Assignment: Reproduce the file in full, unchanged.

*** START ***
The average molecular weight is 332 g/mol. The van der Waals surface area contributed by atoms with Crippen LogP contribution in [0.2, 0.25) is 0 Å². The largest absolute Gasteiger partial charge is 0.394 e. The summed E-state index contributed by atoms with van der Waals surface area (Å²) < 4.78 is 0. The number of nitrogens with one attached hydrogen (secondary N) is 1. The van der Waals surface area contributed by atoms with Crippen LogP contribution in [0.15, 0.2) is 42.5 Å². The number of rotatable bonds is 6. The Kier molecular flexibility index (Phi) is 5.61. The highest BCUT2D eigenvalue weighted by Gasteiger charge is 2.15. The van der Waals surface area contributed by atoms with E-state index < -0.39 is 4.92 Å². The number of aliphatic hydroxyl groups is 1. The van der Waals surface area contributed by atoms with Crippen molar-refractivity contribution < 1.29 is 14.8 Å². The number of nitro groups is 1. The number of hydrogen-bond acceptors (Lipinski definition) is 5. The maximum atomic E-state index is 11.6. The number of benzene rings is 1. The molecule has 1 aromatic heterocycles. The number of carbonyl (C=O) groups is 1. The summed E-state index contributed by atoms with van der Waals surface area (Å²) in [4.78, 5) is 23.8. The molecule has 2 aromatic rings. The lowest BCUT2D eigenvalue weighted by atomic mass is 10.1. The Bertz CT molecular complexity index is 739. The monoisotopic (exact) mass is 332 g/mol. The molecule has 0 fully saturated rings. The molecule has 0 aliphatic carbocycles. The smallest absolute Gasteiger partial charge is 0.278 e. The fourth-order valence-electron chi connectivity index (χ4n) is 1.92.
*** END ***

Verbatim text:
The average molecular weight is 332 g/mol. The van der Waals surface area contributed by atoms with Crippen LogP contribution in [0.2, 0.25) is 0 Å². The largest absolute Gasteiger partial charge is 0.394 e. The summed E-state index contributed by atoms with van der Waals surface area (Å²) < 4.78 is 0. The number of nitrogens with one attached hydrogen (secondary N) is 1. The van der Waals surface area contributed by atoms with Crippen LogP contribution in [0.15, 0.2) is 42.5 Å². The number of rotatable bonds is 6. The Kier molecular flexibility index (Phi) is 5.61. The highest BCUT2D eigenvalue weighted by Gasteiger charge is 2.15. The van der Waals surface area contributed by atoms with E-state index < -0.39 is 4.92 Å². The number of aliphatic hydroxyl groups is 1. The van der Waals surface area contributed by atoms with Crippen molar-refractivity contribution < 1.29 is 14.8 Å². The number of nitro groups is 1. The number of hydrogen-bond acceptors (Lipinski definition) is 5. The maximum atomic E-state index is 11.6. The number of benzene rings is 1. The molecule has 1 aromatic heterocycles. The number of carbonyl (C=O) groups is 1. The summed E-state index contributed by atoms with van der Waals surface area (Å²) in [4.78, 5) is 23.8. The molecule has 2 aromatic rings. The lowest BCUT2D eigenvalue weighted by atomic mass is 10.1. The Bertz CT molecular complexity index is 739. The monoisotopic (exact) mass is 332 g/mol. The molecule has 0 fully saturated rings. The molecule has 0 aliphatic carbocycles. The smallest absolute Gasteiger partial charge is 0.278 e. The fourth-order valence-electron chi connectivity index (χ4n) is 1.92.